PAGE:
Purchases of new U.S. homes rose in April by the most in six months as buyers began to respond to falling mortgage rates.
The 6.4 percent increase to a 433,000 annualized rate followed a revised 407,000 in March that was larger than initially estimated, Commerce Department data showed today in Washington. The median forecast of 75 economists surveyed by Bloomberg called for the rate to accelerate to 425,000. The April gain reflected a surge in Midwest sales.
Declining borrowing costs and greater employment opportunities raise the prospects for an industry that has struggled to build on gains made earlier last year. A pickup in construction that puts more properties on the market and slows price gains would help improve affordability and attract buyers.
“The deep freeze is over and I think we can expect new home sales to continue to rise,” said David Berson, chief economist at Nationwide Insurance in Columbus, Ohio, who projected a 432,000 rate of April sales. “It’s better; it’s still not strong.”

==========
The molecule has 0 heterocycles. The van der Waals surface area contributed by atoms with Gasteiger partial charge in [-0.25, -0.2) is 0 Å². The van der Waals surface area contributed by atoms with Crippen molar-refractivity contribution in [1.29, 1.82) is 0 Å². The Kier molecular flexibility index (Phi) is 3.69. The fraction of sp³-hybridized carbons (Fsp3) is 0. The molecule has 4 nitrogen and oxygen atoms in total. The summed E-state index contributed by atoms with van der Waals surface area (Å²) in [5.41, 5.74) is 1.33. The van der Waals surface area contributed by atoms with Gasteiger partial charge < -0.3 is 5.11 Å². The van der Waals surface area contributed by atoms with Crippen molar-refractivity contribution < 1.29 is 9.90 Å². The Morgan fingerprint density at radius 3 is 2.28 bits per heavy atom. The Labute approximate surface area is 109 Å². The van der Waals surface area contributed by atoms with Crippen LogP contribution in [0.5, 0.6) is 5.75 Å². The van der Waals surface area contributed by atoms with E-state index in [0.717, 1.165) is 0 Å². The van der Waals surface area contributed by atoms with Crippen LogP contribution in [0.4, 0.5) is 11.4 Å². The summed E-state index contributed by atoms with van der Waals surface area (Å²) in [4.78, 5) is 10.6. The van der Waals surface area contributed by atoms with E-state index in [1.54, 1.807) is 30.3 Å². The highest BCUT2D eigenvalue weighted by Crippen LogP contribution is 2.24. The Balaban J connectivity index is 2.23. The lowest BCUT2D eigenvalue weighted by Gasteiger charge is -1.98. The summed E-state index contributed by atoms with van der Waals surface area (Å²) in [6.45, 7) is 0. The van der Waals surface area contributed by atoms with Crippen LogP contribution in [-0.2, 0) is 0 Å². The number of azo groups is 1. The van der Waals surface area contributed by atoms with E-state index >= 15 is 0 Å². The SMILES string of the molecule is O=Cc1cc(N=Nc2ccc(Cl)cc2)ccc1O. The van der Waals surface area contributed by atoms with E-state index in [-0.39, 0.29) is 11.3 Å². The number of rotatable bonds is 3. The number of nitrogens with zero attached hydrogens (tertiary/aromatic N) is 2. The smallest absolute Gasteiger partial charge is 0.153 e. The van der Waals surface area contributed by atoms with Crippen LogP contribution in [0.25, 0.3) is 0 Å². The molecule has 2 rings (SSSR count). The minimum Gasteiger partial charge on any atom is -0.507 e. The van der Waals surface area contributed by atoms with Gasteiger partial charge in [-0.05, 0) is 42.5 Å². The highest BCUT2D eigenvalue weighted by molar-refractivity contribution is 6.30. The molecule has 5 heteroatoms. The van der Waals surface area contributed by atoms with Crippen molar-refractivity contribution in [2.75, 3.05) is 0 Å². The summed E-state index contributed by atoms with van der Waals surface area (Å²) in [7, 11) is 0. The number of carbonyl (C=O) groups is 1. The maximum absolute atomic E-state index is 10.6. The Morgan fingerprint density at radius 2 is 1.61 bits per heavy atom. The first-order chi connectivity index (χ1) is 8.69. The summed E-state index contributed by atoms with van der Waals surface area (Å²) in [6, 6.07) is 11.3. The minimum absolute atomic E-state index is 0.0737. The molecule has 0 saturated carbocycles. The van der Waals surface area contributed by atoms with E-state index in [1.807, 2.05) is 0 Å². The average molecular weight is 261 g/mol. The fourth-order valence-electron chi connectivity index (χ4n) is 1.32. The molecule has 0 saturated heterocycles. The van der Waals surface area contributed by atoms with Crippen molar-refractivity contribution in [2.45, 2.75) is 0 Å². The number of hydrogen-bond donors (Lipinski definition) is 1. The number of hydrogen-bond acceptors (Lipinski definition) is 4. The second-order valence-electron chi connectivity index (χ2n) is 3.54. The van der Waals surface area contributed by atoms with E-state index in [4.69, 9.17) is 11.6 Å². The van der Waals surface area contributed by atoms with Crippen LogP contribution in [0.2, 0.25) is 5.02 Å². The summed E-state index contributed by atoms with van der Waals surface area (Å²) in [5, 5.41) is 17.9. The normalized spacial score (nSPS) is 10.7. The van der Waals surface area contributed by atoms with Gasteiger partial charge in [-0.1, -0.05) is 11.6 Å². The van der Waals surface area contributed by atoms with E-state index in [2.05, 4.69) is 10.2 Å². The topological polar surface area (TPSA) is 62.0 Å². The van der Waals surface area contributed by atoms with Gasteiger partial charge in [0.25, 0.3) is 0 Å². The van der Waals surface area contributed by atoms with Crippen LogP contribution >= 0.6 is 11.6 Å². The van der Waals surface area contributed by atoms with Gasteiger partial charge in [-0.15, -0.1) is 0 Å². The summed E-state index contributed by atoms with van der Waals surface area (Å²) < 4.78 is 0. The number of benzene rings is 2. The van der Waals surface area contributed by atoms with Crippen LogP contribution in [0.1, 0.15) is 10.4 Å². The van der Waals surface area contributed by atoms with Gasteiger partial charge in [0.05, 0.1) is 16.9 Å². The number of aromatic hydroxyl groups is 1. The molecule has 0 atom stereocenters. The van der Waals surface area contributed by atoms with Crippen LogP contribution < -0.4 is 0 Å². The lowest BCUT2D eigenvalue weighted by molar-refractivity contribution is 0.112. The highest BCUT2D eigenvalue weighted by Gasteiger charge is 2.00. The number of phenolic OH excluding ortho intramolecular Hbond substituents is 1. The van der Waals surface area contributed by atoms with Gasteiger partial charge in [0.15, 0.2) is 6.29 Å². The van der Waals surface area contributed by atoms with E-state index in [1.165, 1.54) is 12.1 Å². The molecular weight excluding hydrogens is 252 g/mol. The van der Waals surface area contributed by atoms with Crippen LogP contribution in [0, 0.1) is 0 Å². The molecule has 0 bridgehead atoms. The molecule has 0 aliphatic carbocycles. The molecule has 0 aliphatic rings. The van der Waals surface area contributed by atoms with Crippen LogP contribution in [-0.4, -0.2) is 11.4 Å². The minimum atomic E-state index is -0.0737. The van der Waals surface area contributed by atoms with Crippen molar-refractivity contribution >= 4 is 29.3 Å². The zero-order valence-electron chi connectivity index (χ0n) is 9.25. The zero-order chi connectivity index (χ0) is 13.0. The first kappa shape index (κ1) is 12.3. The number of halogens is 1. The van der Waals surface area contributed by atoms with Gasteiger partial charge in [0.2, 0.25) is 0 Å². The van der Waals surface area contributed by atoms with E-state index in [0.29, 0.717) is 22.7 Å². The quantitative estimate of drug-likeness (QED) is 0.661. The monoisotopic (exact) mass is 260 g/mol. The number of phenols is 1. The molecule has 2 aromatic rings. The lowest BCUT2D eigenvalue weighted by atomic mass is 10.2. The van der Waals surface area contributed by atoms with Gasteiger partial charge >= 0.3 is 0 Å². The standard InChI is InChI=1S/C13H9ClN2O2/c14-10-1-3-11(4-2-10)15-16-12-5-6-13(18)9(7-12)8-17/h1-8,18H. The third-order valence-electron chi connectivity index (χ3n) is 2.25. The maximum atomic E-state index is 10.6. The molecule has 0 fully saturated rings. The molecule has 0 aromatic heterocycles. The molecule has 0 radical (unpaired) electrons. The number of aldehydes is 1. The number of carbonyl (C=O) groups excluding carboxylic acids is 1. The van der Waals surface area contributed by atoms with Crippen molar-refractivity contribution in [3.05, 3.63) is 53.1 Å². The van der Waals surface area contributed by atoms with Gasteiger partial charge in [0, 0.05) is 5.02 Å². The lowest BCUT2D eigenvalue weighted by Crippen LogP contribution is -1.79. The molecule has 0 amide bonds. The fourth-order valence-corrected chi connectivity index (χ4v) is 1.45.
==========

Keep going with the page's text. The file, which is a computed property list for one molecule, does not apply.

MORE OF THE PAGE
Estimates for April home sales ranged from 395,000 to 460,000 after a previously estimated 384,000 pace a month earlier. New-home sales, which account for about 7 percent of the residential market, are tabulated when contracts are signed, making them a timelier barometer than transactions on existing homes.
Stocks held gains after the report, with the Standard & Poor’s 500 Index rising 0.3 percent to 1,897.57 at 10:27 a.m. in New York.
Figures yesterday from the National Association of Realtors showed a 1.3 percent gain in closings on sales of previously owned homes. Closings typically occur a month or two after a contract is signed. A bigger supply of properties helped lure buyers, the data showed. The number of available properties climbed to an almost two-year high, helping slow the pace of price appreciation.
At the same time, the existing-home sales figures included signs of underlying softness. Investors continued to play a big role in the market, the April increase was driven mainly by purchases of condominiums and the share of first-time buyers was little changed.
Lower limits on loans guaranteed by the Federal Housing Administration are also a hurdle for the industry.
Today’s report showed the median sales price of a new house declined 1.3 percent from April 2013 to $275,800.